We thoroughly enjoyed our time in the Upper Peninsula of Michigan visiting idyllic towns, exploring the sights, sampling regional delicacies, and absorbing the area’s beauty. There’s much more to see and do there than we could fit in.
For our Lake Superior stop, we camped in the little town of Christmas near Munising. These are our three favorite activities from that jumping-off point:
Viewing waterfalls never gets old. Something about the way water gushes over a cliff is awe-inspiring. Within a 30-mile radius of Christmas, Michigan, you can hit about 15 different waterfalls — and they’re all a short distance (maybe ¼ mile at the most) from the parking area. We hiked to Wagner Falls and Munising Falls to take in their beauty.
One of the UP’s most popular waterfalls is Tahquamenon Falls in Paradise, Michigan, a 1.5-hour drive from Christmas. We made the trek to see the wonders many people compare to Niagara Falls. The Tahquamenon Falls State Park comprises two areas: the upper falls and the lower falls.
We started at the lower falls, a series of five cascades rushing around an island. Tannins from cedar, spruce, and hemlock trees have made the water an amber color.
From there, we drove 3 miles to the upper falls and hiked a paved trail to a few different viewing areas, including right up to the brink, where we could feel the spray. The upper falls drop 50 feet and stretch 200 feet across, dumping 50,000 gallons of water per second into the Tahquamenon River.
The UP is known for a food staple called pasties (pronounced with a short “a” like nasties). These delectable meat and vegetable-stuffed handheld pies played a major role in the UP’s mining industry in the 1800s. Finnish miners took pasties down in the mine with them for a hearty midday meal that would sustain them through the long workday.
We had to try the signature dish. We found one location that sold gluten-free pasties, but it was farther than we wanted to travel. Instead, we bought some frozen pasties closer to our campsite to take home and enjoy for breakfast.
The original and most popular pasty includes meat, potatoes, onions, carrots, and rutabaga. We got one of those and a breakfast pasty filled with eggs, sausage, potatoes, onions, and cheese. Both were good and tasty, and quite filling. We clearly understood why and how these sustained the mining industry for so many years, and why their legacy lives on.
3. Pictured Rocks
The Pictured Rocks National Lakeshore is another popular destination in the UP. Spanning 42 miles, the area offers streams, beaches, campsites, and hiking trails. Anyone who’s been there will tell you the best way to see Pictured Rocks is from the water, where you can explore the beauty of 15 miles of limestone cliffs. To do that, you can take a Pictured Rocks boat tour, rent a kayak, or rent a pontoon boat.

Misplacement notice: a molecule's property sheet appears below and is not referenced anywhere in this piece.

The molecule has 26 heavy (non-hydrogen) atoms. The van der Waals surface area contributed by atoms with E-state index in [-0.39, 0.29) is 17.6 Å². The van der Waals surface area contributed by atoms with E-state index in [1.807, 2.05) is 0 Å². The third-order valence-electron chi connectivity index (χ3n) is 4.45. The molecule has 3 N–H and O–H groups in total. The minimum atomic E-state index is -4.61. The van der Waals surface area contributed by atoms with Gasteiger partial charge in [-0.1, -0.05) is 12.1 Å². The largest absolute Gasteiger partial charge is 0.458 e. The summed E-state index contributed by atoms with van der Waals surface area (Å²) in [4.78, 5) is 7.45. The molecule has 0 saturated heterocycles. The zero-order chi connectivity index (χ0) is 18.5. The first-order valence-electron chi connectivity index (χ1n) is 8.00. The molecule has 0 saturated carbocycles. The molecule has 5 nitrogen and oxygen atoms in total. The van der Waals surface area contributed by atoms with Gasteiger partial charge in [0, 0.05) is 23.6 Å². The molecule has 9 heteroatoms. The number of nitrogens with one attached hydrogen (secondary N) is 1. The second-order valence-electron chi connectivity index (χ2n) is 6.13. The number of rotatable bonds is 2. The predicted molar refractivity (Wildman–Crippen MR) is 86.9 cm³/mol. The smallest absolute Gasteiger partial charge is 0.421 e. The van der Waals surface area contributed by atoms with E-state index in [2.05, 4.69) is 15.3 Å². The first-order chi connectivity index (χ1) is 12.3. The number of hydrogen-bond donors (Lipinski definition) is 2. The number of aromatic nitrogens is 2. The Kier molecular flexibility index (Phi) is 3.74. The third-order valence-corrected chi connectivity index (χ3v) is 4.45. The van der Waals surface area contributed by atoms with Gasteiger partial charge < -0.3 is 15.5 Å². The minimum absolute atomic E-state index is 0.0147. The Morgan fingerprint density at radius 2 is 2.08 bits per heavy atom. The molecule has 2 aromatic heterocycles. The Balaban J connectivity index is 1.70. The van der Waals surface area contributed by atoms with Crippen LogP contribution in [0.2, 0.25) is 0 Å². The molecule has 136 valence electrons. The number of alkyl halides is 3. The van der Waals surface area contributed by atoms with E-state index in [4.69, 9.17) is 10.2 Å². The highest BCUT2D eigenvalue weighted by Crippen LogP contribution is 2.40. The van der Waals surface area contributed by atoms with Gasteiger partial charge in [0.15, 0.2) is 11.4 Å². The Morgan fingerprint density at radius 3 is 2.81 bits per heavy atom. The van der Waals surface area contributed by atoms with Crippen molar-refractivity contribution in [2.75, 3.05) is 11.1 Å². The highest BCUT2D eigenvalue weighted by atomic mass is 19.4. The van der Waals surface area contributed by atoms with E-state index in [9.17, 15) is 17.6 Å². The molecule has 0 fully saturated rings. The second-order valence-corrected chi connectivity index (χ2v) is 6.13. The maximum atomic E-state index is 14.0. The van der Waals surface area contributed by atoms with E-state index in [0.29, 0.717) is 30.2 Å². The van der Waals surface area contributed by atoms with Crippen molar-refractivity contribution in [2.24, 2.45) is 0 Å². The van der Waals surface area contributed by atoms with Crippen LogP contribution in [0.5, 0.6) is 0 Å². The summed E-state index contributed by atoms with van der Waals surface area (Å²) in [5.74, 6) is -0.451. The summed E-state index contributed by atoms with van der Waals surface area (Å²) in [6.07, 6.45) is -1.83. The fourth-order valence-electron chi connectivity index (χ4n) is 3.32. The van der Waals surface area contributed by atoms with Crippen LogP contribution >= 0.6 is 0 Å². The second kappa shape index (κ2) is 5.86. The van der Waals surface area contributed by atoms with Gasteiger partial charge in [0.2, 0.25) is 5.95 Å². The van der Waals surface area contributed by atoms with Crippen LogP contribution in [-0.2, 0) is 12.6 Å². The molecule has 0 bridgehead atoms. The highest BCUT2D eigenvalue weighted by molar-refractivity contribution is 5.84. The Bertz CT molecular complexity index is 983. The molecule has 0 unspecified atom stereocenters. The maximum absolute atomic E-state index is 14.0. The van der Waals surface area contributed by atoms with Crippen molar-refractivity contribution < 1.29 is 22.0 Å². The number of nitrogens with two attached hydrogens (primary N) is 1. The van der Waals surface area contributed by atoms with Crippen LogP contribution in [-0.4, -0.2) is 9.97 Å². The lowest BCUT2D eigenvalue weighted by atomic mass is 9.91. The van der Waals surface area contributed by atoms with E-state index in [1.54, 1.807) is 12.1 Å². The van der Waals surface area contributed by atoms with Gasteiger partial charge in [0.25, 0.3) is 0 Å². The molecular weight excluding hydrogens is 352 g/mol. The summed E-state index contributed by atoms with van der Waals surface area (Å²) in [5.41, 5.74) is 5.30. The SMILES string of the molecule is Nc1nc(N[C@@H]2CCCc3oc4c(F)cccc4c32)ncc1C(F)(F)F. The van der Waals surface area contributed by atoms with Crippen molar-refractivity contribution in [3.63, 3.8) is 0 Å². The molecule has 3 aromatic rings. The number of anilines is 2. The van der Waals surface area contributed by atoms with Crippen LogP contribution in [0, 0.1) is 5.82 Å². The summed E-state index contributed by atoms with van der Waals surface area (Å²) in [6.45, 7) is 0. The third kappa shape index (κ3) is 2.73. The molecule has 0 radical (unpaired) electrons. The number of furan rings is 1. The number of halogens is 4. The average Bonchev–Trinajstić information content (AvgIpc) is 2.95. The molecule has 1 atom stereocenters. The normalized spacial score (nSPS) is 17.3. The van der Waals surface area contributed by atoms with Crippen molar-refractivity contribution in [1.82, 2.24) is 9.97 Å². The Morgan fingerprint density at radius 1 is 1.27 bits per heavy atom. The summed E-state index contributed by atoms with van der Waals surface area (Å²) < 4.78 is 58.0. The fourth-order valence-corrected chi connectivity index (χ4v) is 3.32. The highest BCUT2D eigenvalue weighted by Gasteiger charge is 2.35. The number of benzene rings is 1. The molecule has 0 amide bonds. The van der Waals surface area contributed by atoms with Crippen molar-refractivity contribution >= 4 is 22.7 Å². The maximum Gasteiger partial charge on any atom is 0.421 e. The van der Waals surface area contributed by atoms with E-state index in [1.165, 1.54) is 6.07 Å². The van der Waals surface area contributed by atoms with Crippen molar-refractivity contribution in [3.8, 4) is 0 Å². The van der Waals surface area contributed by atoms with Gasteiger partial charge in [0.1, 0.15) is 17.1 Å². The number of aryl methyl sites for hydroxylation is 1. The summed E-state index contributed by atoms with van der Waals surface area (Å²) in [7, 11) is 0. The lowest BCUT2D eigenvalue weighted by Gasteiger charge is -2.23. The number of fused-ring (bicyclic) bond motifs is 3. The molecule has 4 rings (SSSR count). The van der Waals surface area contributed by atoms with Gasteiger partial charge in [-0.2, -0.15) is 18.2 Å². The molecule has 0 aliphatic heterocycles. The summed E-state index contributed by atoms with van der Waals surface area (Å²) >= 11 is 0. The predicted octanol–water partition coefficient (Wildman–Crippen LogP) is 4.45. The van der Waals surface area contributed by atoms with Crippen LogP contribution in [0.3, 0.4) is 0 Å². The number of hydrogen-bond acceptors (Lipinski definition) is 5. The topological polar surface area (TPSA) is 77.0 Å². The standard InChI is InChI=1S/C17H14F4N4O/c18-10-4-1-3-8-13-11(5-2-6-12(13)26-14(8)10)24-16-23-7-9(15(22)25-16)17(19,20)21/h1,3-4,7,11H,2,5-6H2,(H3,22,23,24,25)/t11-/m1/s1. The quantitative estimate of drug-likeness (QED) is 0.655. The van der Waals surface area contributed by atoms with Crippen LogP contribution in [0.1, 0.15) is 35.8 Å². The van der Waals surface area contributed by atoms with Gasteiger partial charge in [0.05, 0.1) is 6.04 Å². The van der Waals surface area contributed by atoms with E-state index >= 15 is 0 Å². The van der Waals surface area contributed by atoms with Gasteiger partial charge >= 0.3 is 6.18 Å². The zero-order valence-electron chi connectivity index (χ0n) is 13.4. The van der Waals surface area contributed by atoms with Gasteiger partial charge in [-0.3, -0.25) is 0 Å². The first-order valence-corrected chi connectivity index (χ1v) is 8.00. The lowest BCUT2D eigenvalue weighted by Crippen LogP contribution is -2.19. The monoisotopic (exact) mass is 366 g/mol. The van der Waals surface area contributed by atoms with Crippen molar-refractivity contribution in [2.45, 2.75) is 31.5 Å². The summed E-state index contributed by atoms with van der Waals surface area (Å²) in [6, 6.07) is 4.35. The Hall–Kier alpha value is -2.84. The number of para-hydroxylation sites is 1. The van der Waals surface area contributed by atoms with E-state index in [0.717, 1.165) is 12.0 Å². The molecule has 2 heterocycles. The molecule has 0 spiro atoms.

We took option 3 and hit the water on a cold but sunny May day with a temperature of 49 degrees (forecasted to rise to 52). We planned ahead and wore layers of clothing and packed warm food to help us through. The cold wind in our faces didn’t make the trip super enjoyable, but we made the best of the experience anyway.
A water tour of Pictured Rocks provides views of the East Channel Lighthouse on Grand Island, Miners Castle, Mosquito Beach, Chapel Rock, and Spray Falls — yes, more waterfalls.
We actually anchored at the falls and enjoyed some warm soup before venturing on. From there, we headed to 8-mile-wide Grand Island. Its 21-mile perimeter includes a couple of beaches you can boat right up to. We took advantage of that and docked at Trout Bay for lunch.
The Seaberg Pontoon Rentals company had told us to pull the boat up on shore if we stopped at a beach. We did that and walked around the area in search of a charcoal grill. As we surveyed the beach, our boat started to turn so that it was no longer perpendicular to the shore. We thought we might be able to back it up and pull it into shore again.
Bob took off his shoes and socks to wade in the frigid water (less than 40 degrees) so he could push the boat out while I started the engine. It didn’t work at first. The boat became parallel to the shore. Not a good situation. Bob was able to maneuver it to get it perpendicular again, and we finally got the engine started. Bob hopped on, we backed up the boat, and then navigated and beached it closer to the grill. And this time, we put the anchor in the sand to keep from having to chase the boat again.
We enjoyed a warm lunch and basking in the sun before boarding the boat again for one last stop to see a shipwreck. A wooden schooner called the Bermuda sank completely intact in 1870 and is resting with her top deck only 12 feet below water. We were able to zig-zag across her length, imagining what it must have been like when she sank.
After that, we returned our boat and reunited with Gulliver, who spent the day on a pier watching activities in the water. Our hearts swelled with gratitude at the beauty we got to behold together celebrating a unique experience.
You might also enjoy 4 Cool Things to Do Along Lake Huron in Michigan’s UP.
This is the travel blog of full-time RVers Bob and Lana Gates and our truck, Gulliver, and fifth wheel, Tagalong.